Yes, it’s late on Friday afternoon, and I’m just getting to this. And yes, I know, that if you read this after tomorrow afternoon, it won’t be parashat Noach anymore, since the Torah portion “switches” on Saturday afternoon, and we will officially be into Lech L’cha. But frankly, I wrote a Lech L’cha piece this morning, getting it all mixed up on what parasha we’re in (though it’s right there on my calendar), and I’m so swamped in work, I feel like I’m drowning.
Connection to Noach – bingo.
For a moment, I started identifying less with Noah, who survived the flood, and more with the poor creatures who got swept up in the overwhelming, overpowering waters. For a moment, the idea of just starting all over again resonated with me. Sweep off the desk, clear out the papers, start from the beginning again, so that I can gulp some air and begin to breathe again. You’ve felt like that, right? I mean, those of you who aren’t super-organized, and for whom life doesn’t throw so many curveballs. And if you are one of those people, well, I’m guessing we’re not really friends!
In any case, this parasha always makes me think of Stephen Schwartz’s musical, “Children of Eden”, the midrash musical that never made it to Broadway. The first act is about Creation, the second act is Noah. After Noah builds the ark, God makes it rain, and the forty days are up, Noah and Mrs. Noah are tired, confused, and feeling very alone. The rain isn’t stopping. Finally, in a creative plot twist, Shem and Ham decide the reason the rain hasn’t stopped is because Japheth’s love Yonah (“dove”) is from the marked line of Cain, and they want to throw her overboard in order to calm the waters. Noah waits for God to tell him what to do next, but no guidance comes:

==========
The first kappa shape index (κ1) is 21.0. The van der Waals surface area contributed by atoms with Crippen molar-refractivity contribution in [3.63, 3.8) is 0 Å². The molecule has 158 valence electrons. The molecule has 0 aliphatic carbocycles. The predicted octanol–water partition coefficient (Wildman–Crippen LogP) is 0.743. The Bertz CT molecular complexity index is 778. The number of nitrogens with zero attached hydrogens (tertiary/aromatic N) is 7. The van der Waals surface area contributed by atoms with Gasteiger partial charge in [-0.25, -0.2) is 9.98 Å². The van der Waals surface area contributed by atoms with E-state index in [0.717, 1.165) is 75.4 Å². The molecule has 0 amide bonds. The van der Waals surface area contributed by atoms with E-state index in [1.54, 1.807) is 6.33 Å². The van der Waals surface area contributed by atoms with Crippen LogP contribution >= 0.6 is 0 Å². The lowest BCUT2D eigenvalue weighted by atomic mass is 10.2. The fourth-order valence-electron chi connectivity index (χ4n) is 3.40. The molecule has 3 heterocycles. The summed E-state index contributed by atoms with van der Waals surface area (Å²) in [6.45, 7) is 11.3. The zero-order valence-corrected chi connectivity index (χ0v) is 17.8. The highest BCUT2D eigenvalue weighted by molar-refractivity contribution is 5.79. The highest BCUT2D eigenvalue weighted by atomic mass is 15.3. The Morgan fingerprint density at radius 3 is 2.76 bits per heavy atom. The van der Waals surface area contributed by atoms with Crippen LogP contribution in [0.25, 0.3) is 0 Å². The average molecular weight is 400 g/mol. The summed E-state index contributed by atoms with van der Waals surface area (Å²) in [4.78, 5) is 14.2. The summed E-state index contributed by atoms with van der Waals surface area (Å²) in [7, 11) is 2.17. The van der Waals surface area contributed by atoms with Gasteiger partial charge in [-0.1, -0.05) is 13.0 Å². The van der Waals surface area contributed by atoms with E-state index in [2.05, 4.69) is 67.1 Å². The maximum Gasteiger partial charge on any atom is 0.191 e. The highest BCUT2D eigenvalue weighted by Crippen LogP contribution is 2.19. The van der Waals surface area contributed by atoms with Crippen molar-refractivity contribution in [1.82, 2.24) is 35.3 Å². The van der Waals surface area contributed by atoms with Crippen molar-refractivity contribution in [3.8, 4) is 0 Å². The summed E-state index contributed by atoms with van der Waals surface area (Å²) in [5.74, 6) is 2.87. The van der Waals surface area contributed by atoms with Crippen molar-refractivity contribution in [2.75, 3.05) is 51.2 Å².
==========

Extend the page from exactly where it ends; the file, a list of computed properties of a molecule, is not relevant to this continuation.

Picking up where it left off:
He doesn’t speak to you anymore, does He? Not since before the rain?
No. And now…I don’t know what Father wants.
(spoken) You must be the father now.
(singing) The spark of creation,
that’s all you’ve got left now.
The spark of creation will have to be your guide.
If no outer force will show you your course,
you’ll have to look inside.
Your only illumination, the spark of— (creation)
Of all the gifts we have received,
one is most precious and most terrible
The will in each of us is free.
It’s in our hands.
And if someday we hear a voice;
if He should speak again, our silent Father—
All He will tell us is the choice . . .
is in our hands.
Our hands can choose to drop the knife.
Our hearts can choose to stop the hating
For every moment of our life . . .
is the beginning.
There is no journey gone so far,
so far we cannot stop and change direction
No doom is written in the stars
Noah chose for empathy, inclusiveness, that change can happen. It’s in our hands. “We can choose to drop the knife and choose to stop the hating.” Yes, I bolded those lines above. This week, we need to hear this more than ever.